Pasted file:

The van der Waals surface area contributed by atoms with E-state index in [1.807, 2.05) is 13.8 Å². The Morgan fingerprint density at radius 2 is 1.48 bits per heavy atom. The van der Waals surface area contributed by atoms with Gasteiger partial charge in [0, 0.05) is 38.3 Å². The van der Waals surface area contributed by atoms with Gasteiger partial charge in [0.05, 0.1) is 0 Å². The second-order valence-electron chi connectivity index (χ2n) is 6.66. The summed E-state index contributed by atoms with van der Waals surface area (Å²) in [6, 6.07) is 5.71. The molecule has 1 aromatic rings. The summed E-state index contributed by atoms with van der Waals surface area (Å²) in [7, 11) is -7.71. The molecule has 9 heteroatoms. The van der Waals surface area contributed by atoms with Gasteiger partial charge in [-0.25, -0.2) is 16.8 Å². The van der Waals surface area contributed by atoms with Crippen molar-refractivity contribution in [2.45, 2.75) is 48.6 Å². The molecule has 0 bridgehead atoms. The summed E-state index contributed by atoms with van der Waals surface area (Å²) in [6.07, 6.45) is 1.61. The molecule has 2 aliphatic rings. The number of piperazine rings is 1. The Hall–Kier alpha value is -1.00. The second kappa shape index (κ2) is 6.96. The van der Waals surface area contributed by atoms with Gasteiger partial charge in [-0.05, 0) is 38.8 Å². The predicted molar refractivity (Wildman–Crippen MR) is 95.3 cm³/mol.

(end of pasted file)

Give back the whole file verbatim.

The van der Waals surface area contributed by atoms with E-state index in [1.807, 2.05) is 13.8 Å². The Morgan fingerprint density at radius 2 is 1.48 bits per heavy atom. The van der Waals surface area contributed by atoms with Gasteiger partial charge in [0, 0.05) is 38.3 Å². The van der Waals surface area contributed by atoms with Gasteiger partial charge in [0.05, 0.1) is 0 Å². The second-order valence-electron chi connectivity index (χ2n) is 6.66. The summed E-state index contributed by atoms with van der Waals surface area (Å²) in [6, 6.07) is 5.71. The molecule has 1 aromatic rings. The summed E-state index contributed by atoms with van der Waals surface area (Å²) in [7, 11) is -7.71. The molecule has 9 heteroatoms. The van der Waals surface area contributed by atoms with Gasteiger partial charge in [-0.25, -0.2) is 16.8 Å². The van der Waals surface area contributed by atoms with Crippen molar-refractivity contribution in [2.45, 2.75) is 48.6 Å². The molecule has 0 bridgehead atoms. The summed E-state index contributed by atoms with van der Waals surface area (Å²) in [6.07, 6.45) is 1.61. The molecule has 2 aliphatic rings. The number of piperazine rings is 1. The Hall–Kier alpha value is -1.00. The second kappa shape index (κ2) is 6.96. The van der Waals surface area contributed by atoms with Gasteiger partial charge in [-0.05, 0) is 38.8 Å². The predicted molar refractivity (Wildman–Crippen MR) is 95.3 cm³/mol.